The advantage from using Watt engines, except for pumping water, was still only moderate, however – many textile mills remained water-powered through much of the 19th century. Since Watt engines were still “atmospheric” – relying only on atmospheric pressure to produce power – they were inevitably large and clumsy. Even though the Frenchman Nicholas Cugnot produced a steam carriage as early as 1769, it was slow, heavy and impracticable and railroads in particular were impossible without a better engine.

A steam engine using higher pressure was first patented in 1781 by Jonathan Hornblower, one of a three-generation family of Newcomen engine installers (his uncle Josiah had imported Newcomen know-how to the American colonies in 1753). Hornblower produced a “compound” engine in which steam was expanded in two cylinders, one at high pressure and a second at lower pressure. Regrettably, Hornblower’s innovation was quashed by Boulton using the Watt patent, and further innovation was delayed until its expiry in 1800. Shortly after that Richard Trevithick produced a high-pressure engine and Matthew Woolf another compound engine. Trevithick was a poor businessman and lacked the financial backing of a Boulton or a Hollow Sword Blade Company, but Woolf went into production of “Cornish engines” around 1815, which had a “duty” of 50 million pounds, about three times that of a Watt engine. With these engines, steam powered railways were fully practicable, and appeared within the next decade.

To produce high-pressure engines a further upgrade in machining precision was necessary, made possible by the work of Joseph Bramah and his pupil Henry Maudslay in the decades after 1780. Bramah began by producing high-quality locks, then invented the hydraulic press, forming an engineering business in which first Maudslay and later Woolf were trained. Maudslay invented the screw-cutting lathe, the bench micrometer and in 1807 the first table-top steam engine, broadening the use of steam to applications where room-sized Watt engines were impracticable. From the work of Bramah and Maudslay descends the machine tool industry, and the plethora of steam engine applications of the 19th century (Richard Roberts, a pupil of Maudslay, produced the first perfected power loom in 1822, for example.)

The century-long process by which steam engine technology entered the economy has lessons for us today. Some of these are as follows:

  • New technologies often have only narrow applications and only marginal advantages at first; they probably will not make their protagonists ultra-rich. Artificial Intelligence and Genetic Engineering may be hugely important in the long run, but they will not become so immediately.
  • Pauses of decades or more can occur between different generations of a technology — it took 64 years for the Newcomen engine to be succeeded by the Watt engine. Thus, it is not necessarily damning that a similar period has seen no huge improvement of the Apollo space program technology, and no mass adoption of it. (Apollo may in any case have appeared early because of the massive government subsidies involved.)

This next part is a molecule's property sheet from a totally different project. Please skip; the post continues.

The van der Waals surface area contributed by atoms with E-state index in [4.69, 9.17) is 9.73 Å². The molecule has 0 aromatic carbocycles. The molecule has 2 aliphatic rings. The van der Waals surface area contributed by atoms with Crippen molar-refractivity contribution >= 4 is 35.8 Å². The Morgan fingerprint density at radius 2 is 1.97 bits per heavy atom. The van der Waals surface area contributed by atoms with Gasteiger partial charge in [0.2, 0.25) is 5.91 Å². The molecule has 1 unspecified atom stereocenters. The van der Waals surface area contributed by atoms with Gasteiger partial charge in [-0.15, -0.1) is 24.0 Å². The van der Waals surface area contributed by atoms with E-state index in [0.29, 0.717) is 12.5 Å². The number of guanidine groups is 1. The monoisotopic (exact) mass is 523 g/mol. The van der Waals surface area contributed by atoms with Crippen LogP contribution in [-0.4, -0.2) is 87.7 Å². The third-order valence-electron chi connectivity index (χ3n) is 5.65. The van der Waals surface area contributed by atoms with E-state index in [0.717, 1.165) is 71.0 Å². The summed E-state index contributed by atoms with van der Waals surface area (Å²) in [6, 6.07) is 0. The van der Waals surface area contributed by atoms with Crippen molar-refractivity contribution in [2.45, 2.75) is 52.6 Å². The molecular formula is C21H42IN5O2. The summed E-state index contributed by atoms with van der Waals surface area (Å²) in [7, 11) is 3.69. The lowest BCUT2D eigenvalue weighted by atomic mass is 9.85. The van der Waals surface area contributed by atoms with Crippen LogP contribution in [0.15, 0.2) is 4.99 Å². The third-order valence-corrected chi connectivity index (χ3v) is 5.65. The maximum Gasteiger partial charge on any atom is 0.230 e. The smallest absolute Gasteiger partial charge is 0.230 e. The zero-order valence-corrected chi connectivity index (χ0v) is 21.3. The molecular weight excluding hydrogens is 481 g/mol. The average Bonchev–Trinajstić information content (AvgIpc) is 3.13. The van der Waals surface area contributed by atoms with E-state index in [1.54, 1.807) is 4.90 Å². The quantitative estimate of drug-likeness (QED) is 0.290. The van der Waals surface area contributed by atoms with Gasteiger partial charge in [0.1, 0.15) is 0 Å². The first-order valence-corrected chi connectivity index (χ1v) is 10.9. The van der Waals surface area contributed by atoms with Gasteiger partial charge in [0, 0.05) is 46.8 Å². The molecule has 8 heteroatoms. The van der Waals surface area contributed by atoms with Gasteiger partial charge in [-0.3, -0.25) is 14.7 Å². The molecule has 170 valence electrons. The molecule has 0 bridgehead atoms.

• The true inventor of a technology is often unclear, even afterwards. In steam engines, was it Watt, Newcomen, Woolf or even Wilkinson? In computers/IT, was it Turing, von Neumann, Jobs, Berners-Lee or somebody else?
  • The big money is probably made in the second and third generations of the technology, when its uses spread beyond a narrow field to substantial sectors or the economy as a whole.
  • Inventions beyond the technology itself may be necessary for the technology to become ubiquitous – Wilkinson’s boring machine and Bramah/Maudslay’s machine tools, for example. Before those inventions appear, the technology may not be “fit for purpose” for broad applications.
  • True innovators generally do not emerge from large organizations or conventional sources, but a system must exist for their innovations to be funded and a marketing/distribution network set up – they need not become rich, but they should remain satisfied, fulfilled and happy.

This has been a lengthy historical digression from this column’s usual subject matter, but worth making because the conventional picture of how steam engines were adopted is inaccurate. By knowing the true picture, we can make better technological decisions today.

Martin’s upcoming book “Forging Modernity – Why and How Britain Got the Industrial Revolution” to be published by Lutterworth Press in March 2023.

(The Bear’s Lair is a weekly column that is intended to appear each Monday, an appropriately gloomy day of the week. Its rationale is that the proportion of “sell” recommendations put out by Wall Street houses remains far below that of “buy” recommendations. Accordingly, investors have an excess of positive information and very little negative information. The column thus takes the ursine view of life and the market, in the hope that it may be usefully different from what investors see elsewhere.)